The embroidery would be on the edge and on the corner, if you combined the machine embroidery design in a special editing software (My Editor, Embird, Brother Pe-DEsign, Wilcom TrueSizer, Buzz Tools and etc.). The processing of the other parts of the napkin would be repeated with connection. Fix the water soluble stabilizer in the hoop again and embroider the first color of the pattern. Fasten the second corner of the napkin on the stabilizer.

    Repeat the process of embroidering the design on the edge round the napkin.

    Cut off the stabilizer close to the edge of the embroidery. Rinse the embroidered napkin with the lace edge in plenty of warm water at the end of work.

    Napkin ready. In the same way you can arrange a tablecloth or a handkerchief.

    Madeira’s Avalon water-soluble stabilizers

    Hi friends! Today we’ll talk about water-soluble stabilizers by Madeira. I’ll try to show you what they can do and where you may apply them.
    Madeira has a line of water-soluble stabilizers named Avalon. Therefore, it is not correct to apply this name to all water-soluble products. When we say ‘Avalon’, we mean Madeira, and when we say ‘Madeira’, Avalon is implied. Madeira offers 4 items in that department. They have different properties and functions.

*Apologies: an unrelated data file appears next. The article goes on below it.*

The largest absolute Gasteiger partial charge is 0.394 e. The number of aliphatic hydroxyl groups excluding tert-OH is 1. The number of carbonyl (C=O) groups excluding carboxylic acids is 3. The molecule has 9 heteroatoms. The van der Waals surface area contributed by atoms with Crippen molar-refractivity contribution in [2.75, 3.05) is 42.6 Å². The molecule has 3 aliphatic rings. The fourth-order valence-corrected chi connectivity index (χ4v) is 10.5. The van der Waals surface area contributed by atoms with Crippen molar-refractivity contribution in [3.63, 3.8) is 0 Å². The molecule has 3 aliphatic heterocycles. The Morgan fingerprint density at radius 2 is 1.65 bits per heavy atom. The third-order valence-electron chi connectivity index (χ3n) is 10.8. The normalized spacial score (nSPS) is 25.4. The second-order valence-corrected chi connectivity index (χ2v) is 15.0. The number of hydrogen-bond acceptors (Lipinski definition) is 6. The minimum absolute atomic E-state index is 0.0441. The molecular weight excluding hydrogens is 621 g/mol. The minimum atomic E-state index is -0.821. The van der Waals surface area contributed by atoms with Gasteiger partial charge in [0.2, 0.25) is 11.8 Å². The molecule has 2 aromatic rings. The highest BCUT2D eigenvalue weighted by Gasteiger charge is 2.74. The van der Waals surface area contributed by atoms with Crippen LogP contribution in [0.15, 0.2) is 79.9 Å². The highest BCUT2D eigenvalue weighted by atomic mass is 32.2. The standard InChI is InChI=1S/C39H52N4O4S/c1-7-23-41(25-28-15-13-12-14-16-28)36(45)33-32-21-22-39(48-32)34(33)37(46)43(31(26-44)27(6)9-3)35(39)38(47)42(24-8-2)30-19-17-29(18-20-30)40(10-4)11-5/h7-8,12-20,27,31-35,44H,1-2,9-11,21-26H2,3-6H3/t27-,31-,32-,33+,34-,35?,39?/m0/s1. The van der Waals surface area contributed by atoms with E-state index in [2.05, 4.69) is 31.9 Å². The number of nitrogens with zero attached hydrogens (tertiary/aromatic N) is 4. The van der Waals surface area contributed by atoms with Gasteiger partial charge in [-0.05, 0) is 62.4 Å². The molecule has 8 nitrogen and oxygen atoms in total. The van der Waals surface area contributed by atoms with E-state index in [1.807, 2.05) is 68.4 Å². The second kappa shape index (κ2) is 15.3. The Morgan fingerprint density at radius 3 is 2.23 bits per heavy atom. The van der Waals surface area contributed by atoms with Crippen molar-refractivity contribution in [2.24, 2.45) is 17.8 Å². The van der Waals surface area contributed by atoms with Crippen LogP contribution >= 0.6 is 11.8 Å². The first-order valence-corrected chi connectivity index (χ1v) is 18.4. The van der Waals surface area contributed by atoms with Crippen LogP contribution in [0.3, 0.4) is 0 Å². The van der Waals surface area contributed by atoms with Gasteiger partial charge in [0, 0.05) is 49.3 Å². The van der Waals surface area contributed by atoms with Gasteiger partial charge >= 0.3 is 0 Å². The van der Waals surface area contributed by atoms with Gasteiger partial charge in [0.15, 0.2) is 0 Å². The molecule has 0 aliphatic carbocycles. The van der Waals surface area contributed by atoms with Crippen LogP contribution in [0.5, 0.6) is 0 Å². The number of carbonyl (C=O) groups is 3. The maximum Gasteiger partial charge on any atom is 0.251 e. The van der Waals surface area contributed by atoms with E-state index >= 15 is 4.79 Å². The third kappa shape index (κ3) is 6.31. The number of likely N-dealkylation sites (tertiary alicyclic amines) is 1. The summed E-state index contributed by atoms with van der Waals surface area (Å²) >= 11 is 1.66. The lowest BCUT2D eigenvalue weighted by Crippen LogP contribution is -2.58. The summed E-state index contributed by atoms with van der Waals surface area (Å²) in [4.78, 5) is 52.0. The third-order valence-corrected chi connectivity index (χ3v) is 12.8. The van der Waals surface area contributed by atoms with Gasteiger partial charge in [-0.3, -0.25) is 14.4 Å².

Avalon Film
    A thin semitransparent water-soluble film. To the touch, it is like a plastic bag. This stabilizer can only be used as a topping. It is good for terry cloth, piled fabrics, knits, and fur. You put it on top of your fabric in order to prevent the sinking of the stitches.
    Avalon Ultra
    Dense water-soluble film. It looks very similar to the greenhouse covering material. Machine embroiderers use it as a main fabric when creating thin diaphanous laces, such as Battenberg lace or Vologda lace. You hoop the stabilizer, choose a design of a certain kind, and embroider. The dense film is also used for cutwork and Hardanger, where you cut out the holes and then apply the material.
    Avalon Plus
    A non-woven material that is also used as a main fabric for the embroidery. Works well for felting, cutwork, and Hardanger embroidery. If you’re making lace and want it to maintain its shape in future, Avalon Plus is the right choice. You hoop the stabilizer and embroider. After the embroidery is completed, the stabilizer is washed away.
    If you want my personal opinion, I like Avalon Plus more. To me, it seems more reliable, though while I was writing this article, I asked Irina Lisitza, our technology specialist, and she said that for thin laces, she prefers Avalon Ultra because it washes out better.
    Avalon Fix
    This one is similar in structure to Avalon Plus, but with an adhesive layer and protection paper cover. It is used as backing for embroidery on very thin and diaphanous fabrics, such as batiste, tulle netting, and organza. In other words, in all those cases where the stabilizer is hard to remove or where it makes the embroidery too dense. The making process is simple. You hoop the stabilizer, cut the protective cover, put your fabric on top of it and do the embroidery.